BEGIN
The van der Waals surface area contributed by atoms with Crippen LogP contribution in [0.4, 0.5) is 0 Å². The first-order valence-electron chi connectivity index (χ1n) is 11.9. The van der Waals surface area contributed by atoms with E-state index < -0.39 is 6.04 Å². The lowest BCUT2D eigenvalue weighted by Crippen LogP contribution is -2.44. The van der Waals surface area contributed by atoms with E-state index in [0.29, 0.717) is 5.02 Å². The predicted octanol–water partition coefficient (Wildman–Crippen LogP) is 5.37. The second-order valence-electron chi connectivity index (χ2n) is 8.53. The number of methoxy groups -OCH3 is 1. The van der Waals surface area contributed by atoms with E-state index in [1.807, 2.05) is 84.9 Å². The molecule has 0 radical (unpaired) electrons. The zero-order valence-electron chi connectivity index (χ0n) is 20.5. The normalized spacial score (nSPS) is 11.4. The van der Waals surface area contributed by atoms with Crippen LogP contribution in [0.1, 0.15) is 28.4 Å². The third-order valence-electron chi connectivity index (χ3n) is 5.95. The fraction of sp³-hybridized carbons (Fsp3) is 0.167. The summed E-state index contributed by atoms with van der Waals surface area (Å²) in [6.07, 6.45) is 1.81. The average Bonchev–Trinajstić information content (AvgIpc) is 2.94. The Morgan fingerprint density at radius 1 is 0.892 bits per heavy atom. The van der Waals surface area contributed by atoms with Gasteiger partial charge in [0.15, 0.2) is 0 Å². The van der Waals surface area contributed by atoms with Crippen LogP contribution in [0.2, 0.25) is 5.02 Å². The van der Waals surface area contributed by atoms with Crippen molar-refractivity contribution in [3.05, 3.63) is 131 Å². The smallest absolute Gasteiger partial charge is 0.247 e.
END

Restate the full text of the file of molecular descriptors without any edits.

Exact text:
The van der Waals surface area contributed by atoms with Crippen LogP contribution in [0.4, 0.5) is 0 Å². The first-order valence-electron chi connectivity index (χ1n) is 11.9. The van der Waals surface area contributed by atoms with E-state index < -0.39 is 6.04 Å². The lowest BCUT2D eigenvalue weighted by Crippen LogP contribution is -2.44. The van der Waals surface area contributed by atoms with E-state index in [0.29, 0.717) is 5.02 Å². The predicted octanol–water partition coefficient (Wildman–Crippen LogP) is 5.37. The second-order valence-electron chi connectivity index (χ2n) is 8.53. The number of methoxy groups -OCH3 is 1. The van der Waals surface area contributed by atoms with E-state index in [1.807, 2.05) is 84.9 Å². The molecule has 0 radical (unpaired) electrons. The zero-order valence-electron chi connectivity index (χ0n) is 20.5. The normalized spacial score (nSPS) is 11.4. The van der Waals surface area contributed by atoms with Crippen LogP contribution in [0.1, 0.15) is 28.4 Å². The third-order valence-electron chi connectivity index (χ3n) is 5.95. The fraction of sp³-hybridized carbons (Fsp3) is 0.167. The summed E-state index contributed by atoms with van der Waals surface area (Å²) in [6.07, 6.45) is 1.81. The average Bonchev–Trinajstić information content (AvgIpc) is 2.94. The Morgan fingerprint density at radius 1 is 0.892 bits per heavy atom. The van der Waals surface area contributed by atoms with Gasteiger partial charge in [0.15, 0.2) is 0 Å². The van der Waals surface area contributed by atoms with Crippen LogP contribution in [0.2, 0.25) is 5.02 Å². The van der Waals surface area contributed by atoms with Crippen molar-refractivity contribution in [3.05, 3.63) is 131 Å². The smallest absolute Gasteiger partial charge is 0.247 e.